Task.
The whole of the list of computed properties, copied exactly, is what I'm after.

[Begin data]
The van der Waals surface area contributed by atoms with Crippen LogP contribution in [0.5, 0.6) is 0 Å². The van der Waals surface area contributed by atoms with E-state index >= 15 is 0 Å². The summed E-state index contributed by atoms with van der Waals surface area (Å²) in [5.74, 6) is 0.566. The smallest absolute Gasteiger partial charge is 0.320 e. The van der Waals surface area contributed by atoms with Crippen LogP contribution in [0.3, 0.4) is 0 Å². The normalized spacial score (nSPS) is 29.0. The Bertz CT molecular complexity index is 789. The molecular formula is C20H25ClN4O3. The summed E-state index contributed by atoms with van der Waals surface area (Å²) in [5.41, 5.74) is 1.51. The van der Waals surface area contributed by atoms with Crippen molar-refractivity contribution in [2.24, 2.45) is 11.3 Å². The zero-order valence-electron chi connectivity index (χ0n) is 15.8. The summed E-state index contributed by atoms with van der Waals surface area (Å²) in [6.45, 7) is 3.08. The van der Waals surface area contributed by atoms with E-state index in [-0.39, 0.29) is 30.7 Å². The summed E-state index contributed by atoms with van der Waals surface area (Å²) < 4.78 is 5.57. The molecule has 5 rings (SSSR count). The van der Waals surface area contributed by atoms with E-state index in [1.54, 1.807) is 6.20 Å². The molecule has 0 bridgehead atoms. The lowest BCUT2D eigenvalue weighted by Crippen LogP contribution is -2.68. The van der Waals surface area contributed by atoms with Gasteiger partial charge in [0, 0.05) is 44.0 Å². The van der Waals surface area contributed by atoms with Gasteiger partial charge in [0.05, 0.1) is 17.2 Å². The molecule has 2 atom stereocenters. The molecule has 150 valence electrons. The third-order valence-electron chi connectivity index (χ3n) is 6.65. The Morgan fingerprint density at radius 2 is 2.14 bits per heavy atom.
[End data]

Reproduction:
The van der Waals surface area contributed by atoms with Crippen LogP contribution in [0.5, 0.6) is 0 Å². The van der Waals surface area contributed by atoms with E-state index >= 15 is 0 Å². The summed E-state index contributed by atoms with van der Waals surface area (Å²) in [5.74, 6) is 0.566. The smallest absolute Gasteiger partial charge is 0.320 e. The van der Waals surface area contributed by atoms with Crippen LogP contribution in [0.3, 0.4) is 0 Å². The normalized spacial score (nSPS) is 29.0. The Bertz CT molecular complexity index is 789. The molecular formula is C20H25ClN4O3. The summed E-state index contributed by atoms with van der Waals surface area (Å²) in [5.41, 5.74) is 1.51. The van der Waals surface area contributed by atoms with Crippen molar-refractivity contribution in [2.24, 2.45) is 11.3 Å². The zero-order valence-electron chi connectivity index (χ0n) is 15.8. The summed E-state index contributed by atoms with van der Waals surface area (Å²) in [6.45, 7) is 3.08. The van der Waals surface area contributed by atoms with E-state index in [-0.39, 0.29) is 30.7 Å². The summed E-state index contributed by atoms with van der Waals surface area (Å²) < 4.78 is 5.57. The molecule has 5 rings (SSSR count). The van der Waals surface area contributed by atoms with E-state index in [1.54, 1.807) is 6.20 Å². The molecule has 0 bridgehead atoms. The lowest BCUT2D eigenvalue weighted by Crippen LogP contribution is -2.68. The van der Waals surface area contributed by atoms with Gasteiger partial charge in [0, 0.05) is 44.0 Å². The van der Waals surface area contributed by atoms with Gasteiger partial charge in [0.05, 0.1) is 17.2 Å². The molecule has 2 atom stereocenters. The molecule has 150 valence electrons. The third-order valence-electron chi connectivity index (χ3n) is 6.65. The Morgan fingerprint density at radius 2 is 2.14 bits per heavy atom.